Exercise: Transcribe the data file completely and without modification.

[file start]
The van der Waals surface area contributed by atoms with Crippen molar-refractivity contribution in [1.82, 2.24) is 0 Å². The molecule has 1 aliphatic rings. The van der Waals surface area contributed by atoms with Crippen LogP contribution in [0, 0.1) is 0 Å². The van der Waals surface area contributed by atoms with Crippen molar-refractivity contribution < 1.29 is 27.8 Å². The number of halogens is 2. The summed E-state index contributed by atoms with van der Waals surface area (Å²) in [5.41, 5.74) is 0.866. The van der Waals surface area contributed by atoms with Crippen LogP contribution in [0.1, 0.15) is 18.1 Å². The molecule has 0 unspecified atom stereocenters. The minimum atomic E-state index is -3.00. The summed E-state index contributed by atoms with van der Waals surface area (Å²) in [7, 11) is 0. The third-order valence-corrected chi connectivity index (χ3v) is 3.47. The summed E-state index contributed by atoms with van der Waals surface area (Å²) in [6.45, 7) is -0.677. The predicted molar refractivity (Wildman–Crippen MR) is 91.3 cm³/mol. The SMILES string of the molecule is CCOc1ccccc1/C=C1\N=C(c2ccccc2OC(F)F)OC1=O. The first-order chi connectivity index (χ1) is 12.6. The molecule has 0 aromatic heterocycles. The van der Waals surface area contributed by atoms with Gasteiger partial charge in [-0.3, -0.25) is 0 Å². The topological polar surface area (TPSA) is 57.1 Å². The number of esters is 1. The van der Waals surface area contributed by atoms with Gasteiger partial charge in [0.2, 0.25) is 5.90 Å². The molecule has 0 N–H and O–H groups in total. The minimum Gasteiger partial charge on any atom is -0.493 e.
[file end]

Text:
The van der Waals surface area contributed by atoms with Crippen molar-refractivity contribution in [1.82, 2.24) is 0 Å². The molecule has 1 aliphatic rings. The van der Waals surface area contributed by atoms with Crippen LogP contribution in [0, 0.1) is 0 Å². The van der Waals surface area contributed by atoms with Crippen molar-refractivity contribution < 1.29 is 27.8 Å². The number of halogens is 2. The summed E-state index contributed by atoms with van der Waals surface area (Å²) in [5.41, 5.74) is 0.866. The van der Waals surface area contributed by atoms with Crippen LogP contribution in [0.1, 0.15) is 18.1 Å². The molecule has 0 unspecified atom stereocenters. The minimum atomic E-state index is -3.00. The summed E-state index contributed by atoms with van der Waals surface area (Å²) in [7, 11) is 0. The third-order valence-corrected chi connectivity index (χ3v) is 3.47. The summed E-state index contributed by atoms with van der Waals surface area (Å²) in [6.45, 7) is -0.677. The predicted molar refractivity (Wildman–Crippen MR) is 91.3 cm³/mol. The SMILES string of the molecule is CCOc1ccccc1/C=C1\N=C(c2ccccc2OC(F)F)OC1=O. The first-order chi connectivity index (χ1) is 12.6. The molecule has 0 aromatic heterocycles. The van der Waals surface area contributed by atoms with Gasteiger partial charge in [-0.3, -0.25) is 0 Å². The topological polar surface area (TPSA) is 57.1 Å². The number of esters is 1. The van der Waals surface area contributed by atoms with Gasteiger partial charge in [0.2, 0.25) is 5.90 Å². The molecule has 0 N–H and O–H groups in total. The minimum Gasteiger partial charge on any atom is -0.493 e.